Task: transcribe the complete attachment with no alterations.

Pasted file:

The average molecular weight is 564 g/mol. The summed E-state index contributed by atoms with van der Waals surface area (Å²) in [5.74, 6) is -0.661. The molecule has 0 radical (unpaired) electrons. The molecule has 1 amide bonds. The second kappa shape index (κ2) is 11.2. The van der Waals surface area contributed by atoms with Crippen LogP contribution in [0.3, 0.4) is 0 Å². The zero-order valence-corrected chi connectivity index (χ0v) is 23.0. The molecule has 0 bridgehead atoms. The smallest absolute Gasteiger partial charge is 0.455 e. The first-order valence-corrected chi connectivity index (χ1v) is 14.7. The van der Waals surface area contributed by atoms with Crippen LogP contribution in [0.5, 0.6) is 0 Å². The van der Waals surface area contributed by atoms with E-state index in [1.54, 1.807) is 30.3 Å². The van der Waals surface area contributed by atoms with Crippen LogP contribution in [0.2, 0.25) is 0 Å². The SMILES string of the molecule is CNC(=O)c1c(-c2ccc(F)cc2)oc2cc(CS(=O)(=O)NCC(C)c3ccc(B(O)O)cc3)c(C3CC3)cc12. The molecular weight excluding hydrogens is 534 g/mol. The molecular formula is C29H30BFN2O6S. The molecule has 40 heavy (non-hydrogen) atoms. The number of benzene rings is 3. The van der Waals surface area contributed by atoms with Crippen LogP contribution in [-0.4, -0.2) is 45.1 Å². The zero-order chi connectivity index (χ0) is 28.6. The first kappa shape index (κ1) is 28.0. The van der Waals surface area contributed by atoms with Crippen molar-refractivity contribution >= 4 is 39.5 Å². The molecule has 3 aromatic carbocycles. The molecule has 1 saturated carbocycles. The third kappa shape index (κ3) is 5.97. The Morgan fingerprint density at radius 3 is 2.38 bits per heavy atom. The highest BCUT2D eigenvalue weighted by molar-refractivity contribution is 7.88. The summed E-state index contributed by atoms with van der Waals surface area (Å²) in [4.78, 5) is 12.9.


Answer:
The average molecular weight is 564 g/mol. The summed E-state index contributed by atoms with van der Waals surface area (Å²) in [5.74, 6) is -0.661. The molecule has 0 radical (unpaired) electrons. The molecule has 1 amide bonds. The second kappa shape index (κ2) is 11.2. The van der Waals surface area contributed by atoms with Crippen LogP contribution in [0.3, 0.4) is 0 Å². The zero-order valence-corrected chi connectivity index (χ0v) is 23.0. The molecule has 0 bridgehead atoms. The smallest absolute Gasteiger partial charge is 0.455 e. The first-order valence-corrected chi connectivity index (χ1v) is 14.7. The van der Waals surface area contributed by atoms with Crippen LogP contribution in [0.5, 0.6) is 0 Å². The van der Waals surface area contributed by atoms with E-state index in [1.54, 1.807) is 30.3 Å². The van der Waals surface area contributed by atoms with Crippen LogP contribution in [0.2, 0.25) is 0 Å². The SMILES string of the molecule is CNC(=O)c1c(-c2ccc(F)cc2)oc2cc(CS(=O)(=O)NCC(C)c3ccc(B(O)O)cc3)c(C3CC3)cc12. The molecular weight excluding hydrogens is 534 g/mol. The molecular formula is C29H30BFN2O6S. The molecule has 40 heavy (non-hydrogen) atoms. The number of benzene rings is 3. The van der Waals surface area contributed by atoms with Crippen LogP contribution in [-0.4, -0.2) is 45.1 Å². The zero-order chi connectivity index (χ0) is 28.6. The first kappa shape index (κ1) is 28.0. The van der Waals surface area contributed by atoms with Crippen molar-refractivity contribution >= 4 is 39.5 Å². The molecule has 3 aromatic carbocycles. The molecule has 1 saturated carbocycles. The third kappa shape index (κ3) is 5.97. The Morgan fingerprint density at radius 3 is 2.38 bits per heavy atom. The highest BCUT2D eigenvalue weighted by molar-refractivity contribution is 7.88. The summed E-state index contributed by atoms with van der Waals surface area (Å²) in [4.78, 5) is 12.9.